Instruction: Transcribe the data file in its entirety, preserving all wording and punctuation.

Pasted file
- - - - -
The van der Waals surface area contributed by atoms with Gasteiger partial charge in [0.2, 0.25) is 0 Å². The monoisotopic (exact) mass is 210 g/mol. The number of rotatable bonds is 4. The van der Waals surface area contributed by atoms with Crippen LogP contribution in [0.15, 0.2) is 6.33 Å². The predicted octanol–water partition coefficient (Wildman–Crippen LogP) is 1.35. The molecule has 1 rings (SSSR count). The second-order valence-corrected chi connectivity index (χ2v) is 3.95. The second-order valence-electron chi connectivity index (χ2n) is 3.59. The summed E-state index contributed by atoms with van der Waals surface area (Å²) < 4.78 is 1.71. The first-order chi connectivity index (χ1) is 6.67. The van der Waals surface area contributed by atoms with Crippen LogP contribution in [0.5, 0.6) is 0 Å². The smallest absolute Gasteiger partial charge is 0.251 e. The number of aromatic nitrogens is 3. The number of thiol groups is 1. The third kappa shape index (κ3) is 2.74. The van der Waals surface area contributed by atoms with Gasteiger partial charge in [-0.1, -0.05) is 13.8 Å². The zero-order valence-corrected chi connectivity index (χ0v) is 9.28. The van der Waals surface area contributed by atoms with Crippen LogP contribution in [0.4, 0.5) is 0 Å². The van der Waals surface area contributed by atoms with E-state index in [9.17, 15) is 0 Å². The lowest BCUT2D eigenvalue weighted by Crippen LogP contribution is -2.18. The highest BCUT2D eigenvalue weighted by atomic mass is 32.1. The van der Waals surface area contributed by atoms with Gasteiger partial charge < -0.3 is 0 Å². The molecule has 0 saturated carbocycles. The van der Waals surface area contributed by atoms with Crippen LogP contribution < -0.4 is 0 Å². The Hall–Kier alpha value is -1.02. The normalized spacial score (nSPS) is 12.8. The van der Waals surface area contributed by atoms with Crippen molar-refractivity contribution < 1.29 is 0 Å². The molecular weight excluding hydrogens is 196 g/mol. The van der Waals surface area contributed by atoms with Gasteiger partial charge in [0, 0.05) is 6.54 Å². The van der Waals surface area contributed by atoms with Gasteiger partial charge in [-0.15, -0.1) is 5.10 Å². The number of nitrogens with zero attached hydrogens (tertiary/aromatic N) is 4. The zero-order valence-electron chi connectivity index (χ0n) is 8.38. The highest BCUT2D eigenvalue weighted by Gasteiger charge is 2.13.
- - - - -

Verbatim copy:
The van der Waals surface area contributed by atoms with Gasteiger partial charge in [0.2, 0.25) is 0 Å². The monoisotopic (exact) mass is 210 g/mol. The number of rotatable bonds is 4. The van der Waals surface area contributed by atoms with Crippen LogP contribution in [0.15, 0.2) is 6.33 Å². The predicted octanol–water partition coefficient (Wildman–Crippen LogP) is 1.35. The molecule has 1 rings (SSSR count). The second-order valence-corrected chi connectivity index (χ2v) is 3.95. The second-order valence-electron chi connectivity index (χ2n) is 3.59. The summed E-state index contributed by atoms with van der Waals surface area (Å²) < 4.78 is 1.71. The first-order chi connectivity index (χ1) is 6.67. The van der Waals surface area contributed by atoms with Crippen LogP contribution in [0.5, 0.6) is 0 Å². The smallest absolute Gasteiger partial charge is 0.251 e. The number of aromatic nitrogens is 3. The number of thiol groups is 1. The third kappa shape index (κ3) is 2.74. The van der Waals surface area contributed by atoms with Gasteiger partial charge in [-0.1, -0.05) is 13.8 Å². The zero-order valence-corrected chi connectivity index (χ0v) is 9.28. The van der Waals surface area contributed by atoms with Crippen LogP contribution in [0.4, 0.5) is 0 Å². The van der Waals surface area contributed by atoms with E-state index in [9.17, 15) is 0 Å². The lowest BCUT2D eigenvalue weighted by Crippen LogP contribution is -2.18. The highest BCUT2D eigenvalue weighted by atomic mass is 32.1. The van der Waals surface area contributed by atoms with Gasteiger partial charge < -0.3 is 0 Å². The molecule has 0 saturated carbocycles. The van der Waals surface area contributed by atoms with Crippen LogP contribution < -0.4 is 0 Å². The Hall–Kier alpha value is -1.02. The normalized spacial score (nSPS) is 12.8. The van der Waals surface area contributed by atoms with Crippen molar-refractivity contribution < 1.29 is 0 Å². The molecular weight excluding hydrogens is 196 g/mol. The van der Waals surface area contributed by atoms with Gasteiger partial charge in [0, 0.05) is 6.54 Å². The van der Waals surface area contributed by atoms with Gasteiger partial charge in [-0.15, -0.1) is 5.10 Å². The number of nitrogens with zero attached hydrogens (tertiary/aromatic N) is 4. The zero-order valence-electron chi connectivity index (χ0n) is 8.38. The highest BCUT2D eigenvalue weighted by Gasteiger charge is 2.13.